BC students prepare for winter quarter

Courtesy of mcleanwatertraining.blogspot.com

There are only two weeks left this quarter. It’s almost the holidays, but BC students and faculty are already preparing for school in winter quarter by planning out schedules and working with transportation.

Something that many students are taking into consideration as they plan their schedules for next quarter is the inevitability of cold weather; Phoebe Poon, an international student studying mass media, said, “I chose classes that end earlier because the winter weather is so cold at night.”

Auric Kaur, another BC student, had a similar problem: “Classes are inconvenient as it gets dark outside fast,” she said. “Winter quarter is going to be cold, challenging, and crucial.”

BC Student Emily Petryk is not coming to campus at all; “With the weather so cold and wet, I’m taking all online classes,” she said.

A La Nina winter is in the forecast; lots of snow may be falling, and unexpected storms are quite possible. Public Safety officials recommend signing up for the BC emergency alert program on the BC Public Safety website

This program sends texts and emails to registered students and faculty, informing them of unplanned school closure due to weather, emergencies, or public safety issues. All students’ school emails are added by default.

Students were concerned with more than just the weather; after the first quarter of paid parking, some students are reevaluating transportation. Business student David Byrne said, “I’m trying to find other ways of transportation rather than pay for those parking stickers.”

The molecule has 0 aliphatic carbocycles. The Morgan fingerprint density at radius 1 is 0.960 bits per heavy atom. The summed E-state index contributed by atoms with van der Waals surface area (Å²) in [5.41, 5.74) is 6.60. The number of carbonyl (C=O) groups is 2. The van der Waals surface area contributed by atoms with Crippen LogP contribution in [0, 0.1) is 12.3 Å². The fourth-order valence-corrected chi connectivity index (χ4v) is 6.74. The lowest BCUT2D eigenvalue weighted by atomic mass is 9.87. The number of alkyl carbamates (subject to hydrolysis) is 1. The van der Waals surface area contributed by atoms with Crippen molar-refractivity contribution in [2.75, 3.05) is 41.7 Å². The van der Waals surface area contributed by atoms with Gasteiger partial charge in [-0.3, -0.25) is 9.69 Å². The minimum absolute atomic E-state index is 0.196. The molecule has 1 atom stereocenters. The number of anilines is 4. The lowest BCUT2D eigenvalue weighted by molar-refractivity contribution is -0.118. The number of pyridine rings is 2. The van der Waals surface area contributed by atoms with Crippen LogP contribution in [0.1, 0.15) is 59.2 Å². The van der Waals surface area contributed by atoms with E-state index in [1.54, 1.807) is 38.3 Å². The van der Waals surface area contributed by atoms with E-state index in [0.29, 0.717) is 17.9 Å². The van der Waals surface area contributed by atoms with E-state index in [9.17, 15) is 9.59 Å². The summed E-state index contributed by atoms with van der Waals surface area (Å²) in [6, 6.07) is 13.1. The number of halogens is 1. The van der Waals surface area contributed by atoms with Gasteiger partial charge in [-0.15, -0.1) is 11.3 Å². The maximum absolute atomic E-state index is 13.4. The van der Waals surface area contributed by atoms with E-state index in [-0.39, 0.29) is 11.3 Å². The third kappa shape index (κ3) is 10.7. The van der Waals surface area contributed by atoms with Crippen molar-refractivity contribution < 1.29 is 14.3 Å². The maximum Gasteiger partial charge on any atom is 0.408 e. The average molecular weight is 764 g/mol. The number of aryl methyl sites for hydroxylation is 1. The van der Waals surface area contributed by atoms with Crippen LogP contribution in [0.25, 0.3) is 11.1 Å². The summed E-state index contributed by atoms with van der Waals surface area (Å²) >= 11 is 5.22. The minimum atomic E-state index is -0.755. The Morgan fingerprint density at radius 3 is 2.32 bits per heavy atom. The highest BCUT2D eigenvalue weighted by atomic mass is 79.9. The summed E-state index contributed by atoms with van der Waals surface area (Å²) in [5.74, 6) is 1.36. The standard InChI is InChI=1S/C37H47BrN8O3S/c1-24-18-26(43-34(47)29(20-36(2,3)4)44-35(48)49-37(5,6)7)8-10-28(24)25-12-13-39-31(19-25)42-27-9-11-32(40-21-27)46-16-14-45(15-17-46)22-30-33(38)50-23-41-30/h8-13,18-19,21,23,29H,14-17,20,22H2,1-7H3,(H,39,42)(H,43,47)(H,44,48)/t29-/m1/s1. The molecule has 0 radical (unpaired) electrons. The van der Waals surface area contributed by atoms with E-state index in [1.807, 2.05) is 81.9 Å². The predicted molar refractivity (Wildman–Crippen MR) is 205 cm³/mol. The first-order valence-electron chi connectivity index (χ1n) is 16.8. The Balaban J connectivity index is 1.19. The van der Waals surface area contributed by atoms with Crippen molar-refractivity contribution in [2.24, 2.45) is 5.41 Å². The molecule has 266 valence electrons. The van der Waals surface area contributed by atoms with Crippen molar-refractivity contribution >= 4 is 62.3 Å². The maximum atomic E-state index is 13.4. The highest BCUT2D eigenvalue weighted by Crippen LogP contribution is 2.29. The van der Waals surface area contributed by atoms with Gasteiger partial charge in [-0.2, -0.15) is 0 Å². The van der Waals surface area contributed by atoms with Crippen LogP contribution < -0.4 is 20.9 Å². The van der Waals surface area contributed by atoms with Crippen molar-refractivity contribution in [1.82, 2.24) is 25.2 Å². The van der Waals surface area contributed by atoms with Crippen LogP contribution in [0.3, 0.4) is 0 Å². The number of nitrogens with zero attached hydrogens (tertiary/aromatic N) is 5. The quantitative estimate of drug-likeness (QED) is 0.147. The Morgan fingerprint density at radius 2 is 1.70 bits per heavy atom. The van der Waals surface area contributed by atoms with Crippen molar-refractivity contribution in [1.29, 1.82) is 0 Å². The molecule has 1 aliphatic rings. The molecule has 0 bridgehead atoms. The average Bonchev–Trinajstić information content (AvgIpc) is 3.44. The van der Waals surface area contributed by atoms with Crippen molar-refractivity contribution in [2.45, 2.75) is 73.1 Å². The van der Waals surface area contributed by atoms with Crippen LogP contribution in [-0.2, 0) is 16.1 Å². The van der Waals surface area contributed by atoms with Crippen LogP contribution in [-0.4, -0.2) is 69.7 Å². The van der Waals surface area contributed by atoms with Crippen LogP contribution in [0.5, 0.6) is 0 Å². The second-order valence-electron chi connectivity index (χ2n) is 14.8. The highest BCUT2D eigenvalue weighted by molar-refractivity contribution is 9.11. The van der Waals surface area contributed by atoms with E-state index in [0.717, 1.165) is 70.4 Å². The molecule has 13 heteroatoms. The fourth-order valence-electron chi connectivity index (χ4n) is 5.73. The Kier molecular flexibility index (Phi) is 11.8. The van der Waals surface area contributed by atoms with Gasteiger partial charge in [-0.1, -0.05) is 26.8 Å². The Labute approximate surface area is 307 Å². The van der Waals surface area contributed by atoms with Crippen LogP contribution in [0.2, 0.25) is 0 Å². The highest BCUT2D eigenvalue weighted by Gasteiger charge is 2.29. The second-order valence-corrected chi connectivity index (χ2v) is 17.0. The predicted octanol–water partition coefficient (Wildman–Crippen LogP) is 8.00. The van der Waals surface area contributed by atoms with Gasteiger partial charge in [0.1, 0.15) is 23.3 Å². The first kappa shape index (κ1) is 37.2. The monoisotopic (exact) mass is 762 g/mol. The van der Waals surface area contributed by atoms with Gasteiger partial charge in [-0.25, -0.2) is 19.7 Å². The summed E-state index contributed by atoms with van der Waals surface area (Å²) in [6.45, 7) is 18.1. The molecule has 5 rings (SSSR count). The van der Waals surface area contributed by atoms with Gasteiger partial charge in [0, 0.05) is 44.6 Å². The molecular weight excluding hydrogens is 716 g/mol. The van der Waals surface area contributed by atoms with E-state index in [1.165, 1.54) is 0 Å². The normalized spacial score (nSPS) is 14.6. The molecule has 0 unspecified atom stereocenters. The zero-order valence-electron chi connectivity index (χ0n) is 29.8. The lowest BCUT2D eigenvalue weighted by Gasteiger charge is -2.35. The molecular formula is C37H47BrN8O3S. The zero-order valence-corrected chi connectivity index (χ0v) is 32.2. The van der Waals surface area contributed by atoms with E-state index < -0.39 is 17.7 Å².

Kaur agrees; “I plan on carpooling,” she said. “Prices have hit the roof with everything you have to pay for these days.”

Poon will be riding the bus next quarter as well.

But there is more to next quarter than weather and parking; classes are the most important aspect. BC Business adviser Danny Pham said that the most common mistake students make as they get ready for upcoming quarters is not understanding prerequisites.

“They’re not touching base with the universities they want to attend,” said Pham. “They don’t realize that there are specific classes they need to take.”

Pham also noted that students were putting off their math classes.

“It ties back into not knowing what’s going to be required,” he said. “Some degrees require as many as eight math classes.”

He went on to talk about how poor planning could result in all easy classes in one quarter and all difficult classes in another.

Pham said that the best advice he could give to students was “in general, planning. Even if you end up changing from your plan, it’s good to have one. The academic advisers are there to help you plan.”

Academic advisers are available often on campus, either by appointment or through drop-ins. Drop-in advisers and office locations are available on the white board in Advising and Counseling, above the bookstore.

Advising and Counseling is also in charge of setting up meetings between students and advisers.

Winter quarter is coming up; registration has just begun, and classes are filling up fast. The advisers are always willing to help students create an academic plan, and Public Safety officials are keeping students up to date on winter weather alerts. There may still be a month until winter quarter, but students are already prepared.